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3 April 2014 | Will Green
It would be a “monumental mistake” for buyers to put sustainability on the back burner due to the economic climate, according to the head of the London Universities Purchasing Consortium (LUPC).
Andy Davies, director of the LUPC, said the pressures of austerity meant it was “easy to forget” that procurement could be a “tool for affecting social change globally”.
Davies was speaking following the LUPC 2014 Conference, where he announced new frameworks covering waste management, business travel and taxi services.
He said the LUPC, which handled £171 million of spend in 2012/13 and delivered £27.9 million of savings, had moved into a new area with a framework for occupational health services. Another new framework for temporary agency staff gives universities the option of partnering with the private sector to set up their own in-house agency.
“My worry is that in difficult times and times of austerity it’s tempting to put sustainability on the back burner. I think that’s a monumental mistake,” he said, adding that LUPC was working with Electronics Watch and the Ethical Trading Initiative. He said the problems associated with working conditions in Chinese factories making electronic goods “could be solved with 50 cents on the price of a smartphone and a dollar on a tablet”.
“It could be so easy to forget that procurement is not just a tool for saving a few bob. It’s a tool for affecting social change globally,” he said.
Davies said the indications were that the sector, which in England has a total annual income of £25 billion, was currently “over the 20 per cent mark” in relation to a target that 30 per cent of spend should be through collaborative procurement arrangements by September 2016.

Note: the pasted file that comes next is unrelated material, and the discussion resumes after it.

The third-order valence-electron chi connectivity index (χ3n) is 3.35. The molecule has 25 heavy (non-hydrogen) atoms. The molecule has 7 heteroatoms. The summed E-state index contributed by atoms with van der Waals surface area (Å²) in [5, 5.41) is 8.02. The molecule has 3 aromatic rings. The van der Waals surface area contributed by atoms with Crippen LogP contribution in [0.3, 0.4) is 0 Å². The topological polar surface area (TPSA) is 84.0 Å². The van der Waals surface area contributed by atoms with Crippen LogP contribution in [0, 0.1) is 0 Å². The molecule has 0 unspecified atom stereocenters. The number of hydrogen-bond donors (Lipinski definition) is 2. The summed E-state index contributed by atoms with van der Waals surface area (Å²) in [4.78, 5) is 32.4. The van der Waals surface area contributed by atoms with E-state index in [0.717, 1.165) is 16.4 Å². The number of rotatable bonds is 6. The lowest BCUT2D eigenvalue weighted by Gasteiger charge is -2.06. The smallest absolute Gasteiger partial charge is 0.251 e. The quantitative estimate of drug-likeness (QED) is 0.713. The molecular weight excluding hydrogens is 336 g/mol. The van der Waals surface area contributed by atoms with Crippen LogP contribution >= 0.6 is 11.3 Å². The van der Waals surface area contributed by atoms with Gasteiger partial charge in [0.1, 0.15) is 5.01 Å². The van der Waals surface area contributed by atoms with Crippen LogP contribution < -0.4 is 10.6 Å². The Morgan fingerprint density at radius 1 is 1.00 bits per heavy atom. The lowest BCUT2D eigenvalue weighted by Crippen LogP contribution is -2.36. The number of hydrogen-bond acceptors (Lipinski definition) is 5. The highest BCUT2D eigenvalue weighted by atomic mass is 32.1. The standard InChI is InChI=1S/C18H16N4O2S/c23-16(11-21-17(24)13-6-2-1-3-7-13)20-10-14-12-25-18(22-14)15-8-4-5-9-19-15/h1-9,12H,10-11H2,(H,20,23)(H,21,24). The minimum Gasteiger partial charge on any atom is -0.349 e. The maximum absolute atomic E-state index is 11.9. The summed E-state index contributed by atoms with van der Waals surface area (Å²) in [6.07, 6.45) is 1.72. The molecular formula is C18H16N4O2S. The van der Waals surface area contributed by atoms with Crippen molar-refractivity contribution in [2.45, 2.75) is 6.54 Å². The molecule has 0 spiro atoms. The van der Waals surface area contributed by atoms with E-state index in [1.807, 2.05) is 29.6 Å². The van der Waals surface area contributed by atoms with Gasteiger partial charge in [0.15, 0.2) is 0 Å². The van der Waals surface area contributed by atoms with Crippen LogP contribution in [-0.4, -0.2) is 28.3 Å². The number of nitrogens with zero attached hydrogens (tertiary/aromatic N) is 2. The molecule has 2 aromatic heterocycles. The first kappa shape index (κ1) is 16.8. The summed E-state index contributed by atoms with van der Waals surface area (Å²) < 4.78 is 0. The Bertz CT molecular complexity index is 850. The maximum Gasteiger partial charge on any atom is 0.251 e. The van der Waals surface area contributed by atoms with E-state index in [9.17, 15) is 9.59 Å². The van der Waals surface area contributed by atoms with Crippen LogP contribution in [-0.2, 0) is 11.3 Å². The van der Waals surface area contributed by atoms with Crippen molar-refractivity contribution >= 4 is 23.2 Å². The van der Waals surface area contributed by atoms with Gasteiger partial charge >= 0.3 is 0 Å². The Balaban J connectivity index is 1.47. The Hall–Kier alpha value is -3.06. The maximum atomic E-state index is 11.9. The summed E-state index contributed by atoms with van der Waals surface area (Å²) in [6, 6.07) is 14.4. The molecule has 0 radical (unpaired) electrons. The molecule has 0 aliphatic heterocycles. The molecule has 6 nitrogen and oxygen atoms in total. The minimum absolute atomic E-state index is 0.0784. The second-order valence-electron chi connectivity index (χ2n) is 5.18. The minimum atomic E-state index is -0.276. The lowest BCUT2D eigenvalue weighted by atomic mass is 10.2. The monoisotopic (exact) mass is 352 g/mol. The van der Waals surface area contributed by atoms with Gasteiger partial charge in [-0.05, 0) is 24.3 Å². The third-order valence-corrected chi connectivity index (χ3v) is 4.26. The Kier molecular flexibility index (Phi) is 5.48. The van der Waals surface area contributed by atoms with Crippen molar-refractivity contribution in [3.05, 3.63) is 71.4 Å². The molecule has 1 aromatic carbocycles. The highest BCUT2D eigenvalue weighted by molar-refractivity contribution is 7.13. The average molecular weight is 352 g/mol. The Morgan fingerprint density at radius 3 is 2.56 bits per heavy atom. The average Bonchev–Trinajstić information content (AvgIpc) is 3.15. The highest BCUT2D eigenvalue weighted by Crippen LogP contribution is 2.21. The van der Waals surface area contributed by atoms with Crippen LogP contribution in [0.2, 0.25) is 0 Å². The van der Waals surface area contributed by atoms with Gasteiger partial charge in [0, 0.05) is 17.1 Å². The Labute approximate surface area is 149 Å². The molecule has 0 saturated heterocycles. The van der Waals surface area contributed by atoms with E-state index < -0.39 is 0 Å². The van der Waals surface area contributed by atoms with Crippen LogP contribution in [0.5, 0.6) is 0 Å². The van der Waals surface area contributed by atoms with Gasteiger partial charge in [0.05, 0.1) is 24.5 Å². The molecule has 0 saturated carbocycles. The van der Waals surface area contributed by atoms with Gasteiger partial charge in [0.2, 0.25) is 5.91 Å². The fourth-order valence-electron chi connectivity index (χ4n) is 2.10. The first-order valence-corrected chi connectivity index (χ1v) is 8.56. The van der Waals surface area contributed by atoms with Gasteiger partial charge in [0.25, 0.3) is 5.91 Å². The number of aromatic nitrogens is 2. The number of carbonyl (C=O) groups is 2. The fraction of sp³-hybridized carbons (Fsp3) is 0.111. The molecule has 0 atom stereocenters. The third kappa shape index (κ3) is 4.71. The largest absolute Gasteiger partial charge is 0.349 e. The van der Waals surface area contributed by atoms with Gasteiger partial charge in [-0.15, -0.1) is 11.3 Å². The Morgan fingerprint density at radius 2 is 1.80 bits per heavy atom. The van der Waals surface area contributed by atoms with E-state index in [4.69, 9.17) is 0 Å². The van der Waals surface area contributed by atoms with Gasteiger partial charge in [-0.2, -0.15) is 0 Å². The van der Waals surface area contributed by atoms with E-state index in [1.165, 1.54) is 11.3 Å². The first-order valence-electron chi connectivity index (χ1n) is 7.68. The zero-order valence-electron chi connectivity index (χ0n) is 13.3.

But he said the biggest challenge faced by buyers in the sector was adapting to the “semi competitive environment that the sector finds itself in now”, including potential new models for delivering back office functions, student accommodation and infrastructure.
“Because it has become more competitive, universities and colleges are going to have a greater commercialism,” he said. “That’s going to bring with it pressures and risks.
“That’s going to present a whole range of commercial risks and it’s going to be down to procurement professionals to manage this change and contribute to the competitive advantage of the institution.”
Davies also warned there was a “big debate” about whether higher education institutions fell under the definition of contracting authorities in terms of EU procurement rules, and whether student loans were public or private funds. “If you’re looking to rely on exemption from the EU directives it’s probably best to get the opinion of a QC,” he said.